I’ve been working on this section and doing everything exactly as it’s written. However, my prep-work does not show up in the file explorer. I created it, I know that because it won’t let me create it again. However, on the next step it says it doesn’t exist. I’m so confused.
michael@LAPTOP-B7A1DFRR:~ pwd /home/michael michael@LAPTOP-B7A1DFRR:~ cd /prep-work
-bash: cd: /prep-work: No such file or directory
michael@LAPTOP-B7A1DFRR:~ cd michael@LAPTOP-B7A1DFRR:~ mkdir prep-work
mkdir: cannot create directory ‘prep-work’: File exists
michael@LAPTOP-B7A1DFRR:~ ls -F prep-work/ michael@LAPTOP-B7A1DFRR:~ explorer.exe
I got this when I didn’t include the “/” to when I changed directory, but it’s still not showing up in file explorer.
michael@LAPTOP-B7A1DFRR:~ cd prep-work michael@LAPTOP-B7A1DFRR:~/prep-work
Try navigating to the directory that you think the prep-work folder is in, then type “ls” which is short for list stuff. This will list all files and directories in your present working directory. Also, try ls -a to show hidden files as well.
When I change directories I go to the one on top of my intended target then just type cd(space)target-directory but I make sure it’s there by typing ls.
Thank you JoshuaRios, I still can’t find it in the file explorer, but I know it’s there because I took the steps you suggested and got in the directory.
Try navigating to the directory in the command line, then type explorer.exe(space).(dot)
Could you let us know what Operating System(s) you’re using?
My guess is that you might be using Windows Subsystem for Linux (WSL)?
Yes sir that would be correct.
I believe the problem you’re running in to … is that the Windows Subsystem for Linux stores it’s files in Linux. You’re not expected to use Windows (File Explorer) to access the files that are created in your Linux File System.
You can see this SuperUser post for details. Here is the relevant information:
IMPORTANT : Spelunking through the Windows filesystem to access Linux files has and will continue to be unsupported and STRONGLY recommended against! To understand why, please read this post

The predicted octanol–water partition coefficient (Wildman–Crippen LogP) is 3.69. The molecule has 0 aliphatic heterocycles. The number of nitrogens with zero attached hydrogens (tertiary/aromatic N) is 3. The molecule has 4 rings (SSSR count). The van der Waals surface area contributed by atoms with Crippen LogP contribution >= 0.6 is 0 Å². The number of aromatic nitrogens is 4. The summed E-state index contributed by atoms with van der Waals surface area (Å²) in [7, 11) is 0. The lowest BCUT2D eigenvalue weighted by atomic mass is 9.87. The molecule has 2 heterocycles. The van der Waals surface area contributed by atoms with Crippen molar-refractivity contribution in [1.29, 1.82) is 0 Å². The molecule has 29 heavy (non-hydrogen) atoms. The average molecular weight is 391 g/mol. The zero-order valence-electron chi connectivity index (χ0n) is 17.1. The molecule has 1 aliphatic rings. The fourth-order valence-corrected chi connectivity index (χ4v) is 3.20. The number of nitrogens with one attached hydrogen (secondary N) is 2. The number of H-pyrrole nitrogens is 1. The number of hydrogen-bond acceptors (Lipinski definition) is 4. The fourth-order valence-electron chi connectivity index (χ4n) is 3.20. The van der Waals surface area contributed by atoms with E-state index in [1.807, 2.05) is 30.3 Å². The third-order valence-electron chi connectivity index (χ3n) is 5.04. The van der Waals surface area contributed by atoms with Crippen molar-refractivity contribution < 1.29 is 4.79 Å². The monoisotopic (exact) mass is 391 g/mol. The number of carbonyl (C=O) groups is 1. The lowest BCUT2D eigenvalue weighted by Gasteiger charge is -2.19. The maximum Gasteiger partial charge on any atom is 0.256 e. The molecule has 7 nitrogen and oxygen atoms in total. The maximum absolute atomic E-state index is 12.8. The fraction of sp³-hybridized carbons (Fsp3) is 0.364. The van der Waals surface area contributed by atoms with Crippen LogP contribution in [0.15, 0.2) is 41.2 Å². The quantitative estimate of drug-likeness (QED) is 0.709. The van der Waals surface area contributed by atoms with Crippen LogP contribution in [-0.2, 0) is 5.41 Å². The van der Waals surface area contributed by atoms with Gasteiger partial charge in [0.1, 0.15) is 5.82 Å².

That being said, the next question you’re going to be asking is, “Great, how do I access the files then?” In which case, you’ll need to use some of the basic Linux commands for navigating your Linux File System. These are commands like
ll. As well as your commands and tools for editing the files:
I am having the same issues as ksig286. How are we suppose to view the html files in explorer to complete the tutorials if we can’t open the index files because explorer.exe . takes us to system32 instead of taking us to where we are directing the directory.
More context. I downloaded Ubuntu and WSL as directed. I sudo updated and upgraded as directed. Did a full reboot as directed. The terminal works fine and all codes works properly. Except when I want to view the files i created. Explorer.exe . always takes me to system32. In your examples, it shows the prompter using explorer.exe . and it opens file explorer to the index file. I followed the exact same steps and I still get sent to system 32. This is extremely frustrating.
I am working on a Windows 10 operating system.
When i open the directory’s file via vs code. It allows me save the file in the directory. However when i right click the name and click reveal in explorer, an error message pops up saying it does not exist.
If you want to access your files both from windows explorer and the Ubuntu terminal you should know that you can find the windows file systems under /mnt/c . It would be exactly the same if you had 2 different operating systems, Windows and Linux, you would mount your windows drives in /mnt/ when you are
If you open the terminal and cd /mnt/c/ and than ls or dir you can find all your windows files so i would suggest you save all your work there so you can see it both from your terminal and windows explorer.
Or you can go to
and find your linux file systems and search for your work but this is specific only to Linux file systems under Windows 10.